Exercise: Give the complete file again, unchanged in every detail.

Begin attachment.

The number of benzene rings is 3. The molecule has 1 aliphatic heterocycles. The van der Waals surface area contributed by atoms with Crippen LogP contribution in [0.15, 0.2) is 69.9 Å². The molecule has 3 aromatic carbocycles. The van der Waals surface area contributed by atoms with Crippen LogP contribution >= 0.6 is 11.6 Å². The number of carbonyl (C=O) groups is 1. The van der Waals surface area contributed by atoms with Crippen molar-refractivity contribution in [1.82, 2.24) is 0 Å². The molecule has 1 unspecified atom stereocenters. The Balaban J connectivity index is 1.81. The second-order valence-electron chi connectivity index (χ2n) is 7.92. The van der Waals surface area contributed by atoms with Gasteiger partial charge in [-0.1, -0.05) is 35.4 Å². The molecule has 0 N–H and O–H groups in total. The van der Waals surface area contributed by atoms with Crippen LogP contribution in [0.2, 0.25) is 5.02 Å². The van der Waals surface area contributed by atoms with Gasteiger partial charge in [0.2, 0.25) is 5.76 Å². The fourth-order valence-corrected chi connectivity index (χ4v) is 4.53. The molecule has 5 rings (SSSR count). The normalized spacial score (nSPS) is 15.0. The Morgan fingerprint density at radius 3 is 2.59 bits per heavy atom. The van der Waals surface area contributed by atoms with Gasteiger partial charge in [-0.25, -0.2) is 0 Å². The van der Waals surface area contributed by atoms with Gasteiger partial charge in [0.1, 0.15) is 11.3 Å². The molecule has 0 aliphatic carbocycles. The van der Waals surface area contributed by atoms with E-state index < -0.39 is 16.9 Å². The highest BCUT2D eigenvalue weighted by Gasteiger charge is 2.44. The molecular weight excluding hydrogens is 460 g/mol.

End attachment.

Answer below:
The number of benzene rings is 3. The molecule has 1 aliphatic heterocycles. The van der Waals surface area contributed by atoms with Crippen LogP contribution in [0.15, 0.2) is 69.9 Å². The molecule has 3 aromatic carbocycles. The van der Waals surface area contributed by atoms with Crippen LogP contribution >= 0.6 is 11.6 Å². The number of carbonyl (C=O) groups is 1. The van der Waals surface area contributed by atoms with Crippen molar-refractivity contribution in [1.82, 2.24) is 0 Å². The molecule has 1 unspecified atom stereocenters. The Balaban J connectivity index is 1.81. The second-order valence-electron chi connectivity index (χ2n) is 7.92. The van der Waals surface area contributed by atoms with Gasteiger partial charge in [-0.1, -0.05) is 35.4 Å². The molecule has 0 N–H and O–H groups in total. The van der Waals surface area contributed by atoms with Crippen LogP contribution in [0.2, 0.25) is 5.02 Å². The van der Waals surface area contributed by atoms with Gasteiger partial charge in [0.2, 0.25) is 5.76 Å². The fourth-order valence-corrected chi connectivity index (χ4v) is 4.53. The molecule has 5 rings (SSSR count). The normalized spacial score (nSPS) is 15.0. The Morgan fingerprint density at radius 3 is 2.59 bits per heavy atom. The van der Waals surface area contributed by atoms with Gasteiger partial charge in [-0.25, -0.2) is 0 Å². The van der Waals surface area contributed by atoms with Gasteiger partial charge in [0.1, 0.15) is 11.3 Å². The molecule has 0 aliphatic carbocycles. The van der Waals surface area contributed by atoms with E-state index < -0.39 is 16.9 Å². The highest BCUT2D eigenvalue weighted by Gasteiger charge is 2.44. The molecular weight excluding hydrogens is 460 g/mol.